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Brevard news. (Brevard, N.C.) 1917-1932, September 17, 1931, Image 1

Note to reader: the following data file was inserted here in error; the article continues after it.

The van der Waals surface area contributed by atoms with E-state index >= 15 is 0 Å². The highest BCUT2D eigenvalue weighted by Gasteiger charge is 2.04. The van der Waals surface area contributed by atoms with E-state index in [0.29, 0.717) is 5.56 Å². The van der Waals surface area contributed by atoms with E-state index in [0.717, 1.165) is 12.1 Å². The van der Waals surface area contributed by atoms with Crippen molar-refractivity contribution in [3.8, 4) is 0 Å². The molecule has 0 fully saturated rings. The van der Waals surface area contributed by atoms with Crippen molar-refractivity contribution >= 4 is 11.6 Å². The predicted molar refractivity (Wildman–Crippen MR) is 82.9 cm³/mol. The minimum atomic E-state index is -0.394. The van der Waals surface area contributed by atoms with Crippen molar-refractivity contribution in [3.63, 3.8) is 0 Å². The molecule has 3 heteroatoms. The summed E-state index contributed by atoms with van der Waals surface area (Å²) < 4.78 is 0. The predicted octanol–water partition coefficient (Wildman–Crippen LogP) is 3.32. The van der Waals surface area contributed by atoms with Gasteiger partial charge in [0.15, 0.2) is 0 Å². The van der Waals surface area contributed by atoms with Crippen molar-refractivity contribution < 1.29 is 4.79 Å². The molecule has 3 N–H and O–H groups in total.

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tut? in Hi VOLUME XXXVI BREVARD, NORTH CAROLINA, SEPTEMBER 17, 1931 N umber 37 Lyday Would Reopen BrevardlBank and Seek '? Pardons for Men Convicted at Recent Hearing * SUGGESTS ASKING SOLICITOR TO NOLPROS ALL PENDING CASES TO END TlMSIENS OF COUNTY MAY BEGIN CONSTRUCTIVE TASK 1 County and Town Officials Unable to Carry On Work Under Present Conditions ? Urges All Citizens to Pay *Taxes and Support the County and Its Institutions ? To Lay Aside Petty Quarrels and Damaging Political Bickerings, and Work for Common Good of All the People of the County. "Let us all come together in one mighty movement for Brevard and Transylvania county, re-organize and re-open the Brevard Bank, pay our taxes, support our institutions, and send a hundred men and women to Raleigh with a petition signed by our entire citizenship, seeking pardon foa* every one of our cit izens recently sentenced, and then implore Solicitor Pless to no! pros all such pending cases, and go to work, all together, for re-building our town and county," is the soul-stirring ap peal of G. H. Lyday. prominent Davidson River citizen. Mr. Ly<lay was chairman of the Depositors Committee which worked so long: and faithfully in attempts during the winter to re-organize and re-open the Brevard bank. He be lieves that there is every possibility for sp doing now. He believes, he says, that practically all citizens ot the county are ready and anxious to throw aside all petty quarrels, and all political bickerings, and all work to gether for the upbuilding and ad vancement of the community. Mr. Lyday expresses the belief that the county funds tied up in the bank, and the town funds likewise tied up, belonging to the public, should be the last to be paid back, leaving the bank to make its first repayment to the individual depositors, declaring j that these deposits could be paid in full within three or four years, and ^ then start payment of the public j funds. "We have everything to gain by j working together, and everything to . lose it' we fail to work together," Mr. Lyday asserted. "As it is now, our j county and town officials can do noth- ; ing ; no money can be borrowed, and I but few people are paying their tax es. Business has all but stopped, handicapped for lack of banking fa- ; cilities in the county, and the awful state of mind existing because of our financial troubles, and because of the further reason that some of our bvst men are under sentence, while indictments are expected against more of them. Foreclosures will soon be started against those whose notes are held by the bank. But few of these can pay their notes, hence the foreclosures will result in nothing but the bank having to bid in land that cannot be turned into cash, leaving the depositors still without any of their money. "With the deposits frozen for a given period of time, enough money could be raised to satisfy the demands of Commissioner Hood, and the old bank could be re-opened. Given the proper chance to do business, most of the men who owe the bank could be gin paying on their notes, and this is the only way that the depositors can ever get their money that is now tied up. The people who owe the bank must pay, if the depositors ever get anything. They cannot pay until conditions improve here; there can be no improvement until we get to gether and work together for the common good of all. "Let's get together on this matter, neighbors of mine, and re-organze and re-open the old bank, and rejuv enate business here in this county, and take such steps as will restore freedom to those of our citizens who are now living under sentence, and remove the dark cloud of dread and despair hanging over the heads of others. We know that whatever guilt there is. is technical guilt only, as none of our friends committed any act purposely to hurt the county or to help themselves. "Commissioner Hood is a good man, and reasonable, and will help us out if we will but help ourselves. "Governor Gardner is a good man, and will do air in his great power, I am confident, to help Transylvania county. "Solicitor J. Will Pless, Jr., is a good man, and knows the conditions here, and will, I am confident, go more than half-way in helping us to get out from under and on top again, if we will but show the proper spirit." Mr. Lyday is considered one of the best men in the county, and worked many long, weary weeks during the winter in trying to solve the prob lems here and re-organize and re open the Brevard bank. His greal spirit of unselfish citizenship is dis played by his earnest work in behali of the community. He is a leading democrat of the county, a churcl worker, a merchant and farmer. Ii his appeal meets with any response Mr. Lyday says, he will take sue! steps a will call together the citizens of the county in an effort to begin i movement which will enable the ?county to come to the forefront, and j in time, meet its obligations, restore I business, re-establish confidence and ! remove the paralyzing effect caused | by many of the county's leading citi zens living under sentence already i passed,, and others living in dread ;and uncertainty of what may come. ! Citizens interested in the sugges ?tions offered by Mr. Lyday are urged I to communicate with him, or see him. jGREAT CHURCHMAN ! IS CALLED TO REST G. L. Glazener, 75, Answers to; Final Summons ? Was Native of County G. L. Glazener, 75 died at his home j I on the Country Club Road, Thursday j j morning Sept. 10 at 5 o'clock, llisj 'death followed an illness of several] | weeks standing, and though hot un j expected, the news of his death i brought gloom and sadness to his I many friends, relatives and neighbors I of this community. Mr. Glazener was a stockraiser land farmer. He was known as one of the best farmers in this section, j He was a member of the Brevard ! Baptist church and attended regu ilarly when it was possible for him to ;do so. He was a native of Transyl -.vania county and had always been .known as an honest, straightforward' jman of very high principles. Funeral rites were conducted at i I the Brevard Baptist church, by Rev.; ] Paul Hartsell, pastor, Friday after- ; | noon at 2:30 o'clock. Mr. Hartsell I was assisted by Rev. I. N. Kuyken- ; [day, Rev. J. H. West and Rev. R. L. ; Alexander. | Pallbearers were: J. A. Bishop, K. |0. Shipman, W .S. Price, Jr., R. P. 'Kilpatrick, W. T. Brown and G. D. iShuford. Honorary pallbearers were: W. M. Henry, W. H. Duckworth, B. | F. Beasley, G. F. Gallimore, Joe, jBryson, and J D. Simpson, i Interment was made at the Glaz ener family cemetery in Forest Hills. Mr. Glazener is survived by his wife and one daughter and one son: I Davis Glazener of Brevard, and Mrs. IM. C. Whitmire, of Cherryfield. j Funeral arrangenflmjp ^r-JESftat jrick and Sons. tSW" (INSTITUTE GRlP j GIVEN WELCOME Students and faculty of Brevard (Institute were given a hearty wel come service in the Brevard Metho dist church Sunday morning. Rev. J. H. West, pastor, after a I brief sermon, made a few introduc tory remarks of welcome, followed by 0. H. Orr who was superintendent of the school for four years, who gave a brief historical resume of the prog ress of the school since it was started by Mr. and Mrs. Fitch Taylor many , years ago. , t C. M. Douglas, chairman of the ? j board of stewards, spoke to the f ac julty and students of the Institute, ! j expressing the gratitude of the I ; church members for their interest in ; [ church work. He welcomed them to ? all the church activities, ."stressing the ? i point that they were part of the ;! church and that the church needed . j them in its work. ' : Mrs. L. E. Brown, dean of girls, Hand Miss Floyd, professor of Bible, I I responded to the welcome speeches E j with words of gratitude and apprec , iation. i | Prof. J. F. Winton, superintendent s ' of the Institute, preached Sunday i night, thus the entire church services i were for or by the Brevard Institute. ORRIS IN CRITICAL CONDITION RESULT OF GUNSHOT WOUND Said by Members of Family to Have Accidentally Shot Himself Monday LITTLE HOPE IS HELD FOR HIS RECOVERY Was Taken to Patton Memor-i ial Hospital Immediately * After the Accident Walter W. Orr, 24-year-old son of j Mr. and Mrs. J. C. Orr, of the Clough Farm, suffered severe injur ies from the accidental discharge of | a shotgun Monday afternoon, and is | now in the Patton Memorial hospital, Hendersonville, where physicians are fighting for his life. The young man j had been home several days, recup- ; erating from injuries received in parachute jumping at Hempstead, New York, on July 7. i His father said that voung Orr re- 1 turned home Monday afternoon from . Brevard, and stopped at the home of Andy Tipton, where he borrowed a shotgun, stating to Mrs. Tipton that | he had seen two squirrels which he wished to take a shot at. He had j reached the Orr home, a short dis tance away, when members of the family, they state, heard report of the gun, followed by Walter's cry of one word, "Mother." They rushed to him where he had fallen after hav ing received the load of shot in the left breast and shoulder. As quickly as possible, Dr. New land was notified and reached the scene of the tragedy. Kilpatrick's ambulance was called and the young man was rushed to the Henderson- | ville hospital, and Dr. Newland and i other surgeons dressed the wounds. Young Orr is in a critical condi- ' tion. the shot plowing through the left breast and shoulder. Many friends of the young man and his family are keeping in constant com munication with the hospital, hoping to receive report of a turn for the I better. W?LL IMPROVE ROAD | BY DAVIDSON RIVER Work will soon be started on im-J proving the county road through che ; DaVidson-River and Little River section, Mr. Howard announces. Im provement will Start at Davidson River, and the road traversed by the school bus down by the Thos. A. Eng lish place, on around by the Everett Farm and The Pines, by Eagles Nest Camp and on to the Merrill settle ment. The State Highway commis sion agreed to this work, provided the citizens of the community would sup ply the rock and timbers necessary. The citizens have assured the state | that the highway forces could have | all the stone necessary and all tim bers to be used. One of the small crushers will be used in his work. This announcement is especially | pleasing to the citizens of a large] and progressive community. There are manv fine farms, thoroughly , cultivated, in this section through which the road to be improved runs. KITCHENCABINET SALE ON SATURDAY I 'I "That man Houston beats any man J I ever saw," remarked a resident of the county Wednesday. The man happened into The News office and saw proof of an advertisement of the Houston Furniture company, starting another sale of the famous Hoosier Kitchen Cabinets. Continu ing, the man said: "Mr. Houston just goes right on doing business, and seems to pay no attention to the times. Now, I am willing to bet ten dollars,'' this man said, "that Houston sells his full car load of cabinets." Of course he will sell his whole al lotment. He always sells them. First, because the cabinet is good, and something that people want; next, because Houston keeps ever lastingly at it and the man who does that will bring home the bacon. The cabinet sale starts thii Sat urday and ends Saturday night of 'next week. "DOC" GALLOWAY IMPROVING AT THE B1LTMORE HOSPITAL "Doc" Galloway, who underwent an operation for appendicitis Wed nesday, Sept. 9, at the Biltmore .Hospital, is improving ragidly and is | expected to be able to return to his 'home here within a week. V CRAWFORD MISSING SINCE HIS TRIP TO BREVARD IN AUGUST i I Last Heard From Him Was From Charlotte On the 15th of August ; 'CAME HERE AS WITNESS, | BUT DID NOT TESTIrY . ? Received Pay from County and I $90 from Brevard Build ing and Loan J. I. Crawford, formerly assistant j cashier of the Brevard Banking com- 1 pany, has been missing since August j 13, when he was last heard from, be- j ing at that time in Charlotte and | mailed a package to his wife in Euro, | N. C. Crawford had been in Brevard, summoned by the state as a witness j in the conspiracy cases against for- 1 mer banker and former county offic ials He was not called to the stand, ] however, and left Brevard on Aug. 12, after having received pay for his court attendance. I Mr. Crawford also received from Jerry Jerome, secretary of tnc Brevard Building and Loan associH- , tion. on shares held in the association , by Mr. Crawford. Relatives and i friends have been unable to account j for the strange disappearance 1 ne Associated Press was appealed to last Saturday by Mrs. Crawford, an the wires carried the story of his i disappearance into all parts of the | country. : Mr. Crawford had lost much weight !b since leaving Brevard, and his ap- a pearance upon his return heic was the cause of much comment and \ great sympathy on the pait of his friends. He was a member of the s Masonic Lodge, the Baptist church, ,t and other fraternal orders and was I s considered to be one of the finest ;r men ever living in Brevard. j( MISS DELIA GASH { DIES AT AGE OF 84 ,; ic Miss Delia Gash, 84 years of age. |r died at her home on Probart *tiee t Sundav night, following an lltoess caused by a broken hip she suffeied.c a week before. |? Miss Gash was the daughter of L. |t S. Gash who was one of the foun ders ^ and principal men of Henderson , countv in 1838, and Transylvania in 1 1861. She was born in Henderson, county, but moved to Brevard upon ,t the death of her father in 18(2 and|t has lived here ever since. !.? Her brother, Thomas L. Gash, was U Clerk and Master in Equity just aft - er the Civil War, was afterward Clerk of Superior Court and held various other offices. Another broth er Waight still A. Gash, was a prom- ,y inent attorney for many years. t She is survived by one sister, Mrs. | Adeline Garrett brother ? - m-taw, j Thomas S. Boswell; nephews D. Gash, of Philadelphia, E. L. Gash ot New Orleans, R. L. Garrett of Enka, and R. L. Gash of Brevard; nieces, , Miss Martha Boswell and Miss Annie ] Gash of Brevard and Miss Margaret Gash of New "Vork. Funeral services were conducted in the Brevard Methodist church, o , which Miss Gash was one of the ?ld- , est members, by the pastor, Rev. J H West, at 3:30 o'clock Monday aft ernoon. Mr. West was assisted by | Rev. R. L. Alexander of the Brevard,! Presbyterian church. Home grown flowers alone werel] used and they were abundantly and ^ beautifully supplied by friends, rem tives and neighbors of the deceas^d. Interment was made at Shaws Creeic cemetery, near Horse Shoe, Hende . son county. j Pallbarers were: Dick Zachary, J. S. Bromfield, J. M. Allison, Sam : McCullough, William Wallis and I John Maxwell. Funeral arrangements I by Brevard Undertaking company. ] SYLVAN VALLEY FAIR iSET FOR OCTOBER 2 aSSSSMSfi' nomics classes of Brevard High School, has been changed into a j community fair, announc J A. Glazener, instructor of agncul | ture. The fair will be. sponsored by ( the Home Economics Girls and Agri , JStuTboy. ?' Schools. It will be held Friday, Oc tober 2. , ; Entries and prizes offered will ; announced later. A.J. MAXWELL'S PLATFORM RINGS WITH MAXWELL SPIRIT, STRIKING PUBLIC WASTE A. J. MAXWELL DR. SUMMEY HEARD AT KIWANIS MEET I i ?leads for Men to Stand by 1 the Community During Trying Times Dr. Thos. J. Summey, for a nura- j ier of years, an outstanding phy ician and surgeon of Brevard, but ' fho for the past several years has i leen making his home in New Jer- 1 ey where he is connected with one of he large hospitals there as chief of I taff. held the strict attention ot" | nembers of the Brevard Kiwanis I 31ub last Thursday with a speech ' hat was filled with optimism. Dr. Summey, in his informal man ier, discussed some of the things hat are uppermost in the minds of Jrevard people at this time, declar- ? ng in emphatic terms that this is no ime for quitters or shirkers. He xpressed surprise at the fact that a lumber of Brevard people had failed o pay their taxes on the ground that it was no use.'' Dr. Summey holds xtensive property in Brevard and as erted that he intended to hold it, , hat within a few more years he in- j ended to make Brevard his home | igain, and that he had implicit faith 1 n the future of this community. However, Dr. Summey declared, here are elements in the community hat tend to be a dire detriment. Too much knocking, too much talk ng about the other fellow and a . ipirit of mistrust, are elements that | he speaker pointed out as drawbacks ;o progressivness. Miss Eva Call was given a rousing velcome to her old post as pianist of j he club. Kiwanian 0. K. Coe, of j Sustis, Fla., who is spending his va :ation in the mountains, was intro iuced and given official welcome to ill club privileges while here. RUSHING WORK ON HIGHWAY NO. 28' FRANKLIN, Sept. 16? While sur facing on No. 28 from Jackson county s now well this side of the Macon ine, machinery is being installed at ;he HiihJ&nds municipal quarry for Dlarirrg-the rock crusher in operation iera which- has been used at Cashier's /alley. The rock crusher near Whitesides I mountain will remain in operation for i month or six weeks, or until the surfacing crew which is operating from it is met by the crew working from the crusher which is being placed here this week. About 125 men, including graders, will have headquarters in or near Highlands until Christmas or later. Surfacing from Highlands to Skitty's :reek, where the crew from the Short :reek crusher stopped operations, will be done after the surfacing from here to the Jackson County line. Rock will be crushed at the Short creek quarry for the asphalt oil bind er that is to be laid from Gneiss to Sapphire. Part of the stretch will receive the binder this fall, highway officials state. ROCKINGHAM LAWYER IS PLEASED WITH BREVARD Hon. W. L. Parsons and Mrs. Parsons are spending several days at the Franklin, delighted, they as sert, with the matchless beauty qf the mountains and valleys. Mrj,JP**~ sons is a lawyer of note in the ?wte. His Entrance Throws the Cam paign of Uthers Completely Cut of Gear ? Best Informed Man In State. Raleigh, Sept. 11.? A. J. Maxwell, looked upon as the best informed man in the state on state affairs, has made announcement of his candidacy for the Democratic nomination for j governor, and makes startling state ments in his platform proclamations. Following are some of the clear cut statements of this plain speaking man whom the politicians fear: To the People of North Carolina: "The supreme issue which I wisk to present ? the issue which in its im perative demands dwarfs all others to be determined in the next primary, cannot be described as 'economy in public expenditures.' From the "time ?whence the memory of man runneth not to the contrary candidates and platforms have pleaded the cause of economy in government. Present con ditions demand the abandonment of platform euphemisms and the adop tion of plain language that fits the times and conditions under which we live. Readjustment of Public Burden x "If we are to preserve our social order; if we are to save the homes of our people; if agriculture, busi ness and industry are to survive the ordeals of time; if we are to restore ( Continued on page sir) WORK OxM BOYLSTON ROAD BEGINS SOON Activities on the Boylston road will begin within the next ten days, it is announced bv highway officials, and the work will be rushed to comple tion. This project has been the ob ject of much interest for the past several years, and now that success has finally crowned the efforts of those who have worked so hard for improvement of this highway, there is much rejoicing. The Boylston highway chops off many miles of the distance between Brevard and Asheville. and, in ad dition, opens up one of the richest, sections of the county. The Boylston roads skirts the Pisgah National For est practically all the way to Ashe ville, and will, it is believed, become one of the most popular highways leading into Brevard. With eJTep tion of Little Mountain, which is lit tle, indeed, the Boylston road is a level highway, straight as an arrow almost, from Brevard to the out skirts of Asheville. Improvement of this highway will add tens of thous ands of dollars of the value of the land through that fine section. NINE CASES HEARD IN MAYOR'S COURT Nine cases were tried in the May or's court during the past week, total ing $30 in fines in addition to the costs. Mabel Armstrong (colored) for fighting, $5 fine -and costs. Bertha Darity (colored) for fight ing, $5 fine and costs. Effie Gaston (colored) for fighting, $5 fine and costs. Conrad Killiam (colored? for fight ing $5 fine and half costs. Conrad Killiam (colored) for fight ing $7.50 and half costs. Rivers Jeter (colored) for fighting, [half costs only. Bubber Harris (colored) for fight ing $5 fine and half costs. Ed Moore (colored) for assault and battery ?5 fine and costs. Lyday Melton, drunkenness, prayer for judgment continued until October 5. CHURCH TO OBSERVE HOME-CONING DAY Home-coming day will be observed at Rocky Hill Baptist church, Cedar Mountain, September 20. Among the speakers of the day are Mrs. A. F. McKissick, of Greenville, S. C., Captain Smythe of Flat Rock, N. C., Rev. A. L. Vaughn of Cedar Mountain. A number of good singers are expected to be present, also sev eral good quartets. An invitation is extended to al former pastors, members and friendi of ?he church to come and bring pic nic baskets. Dinner will be served OB grounds. JENNIE L. BISHOP, Secret*^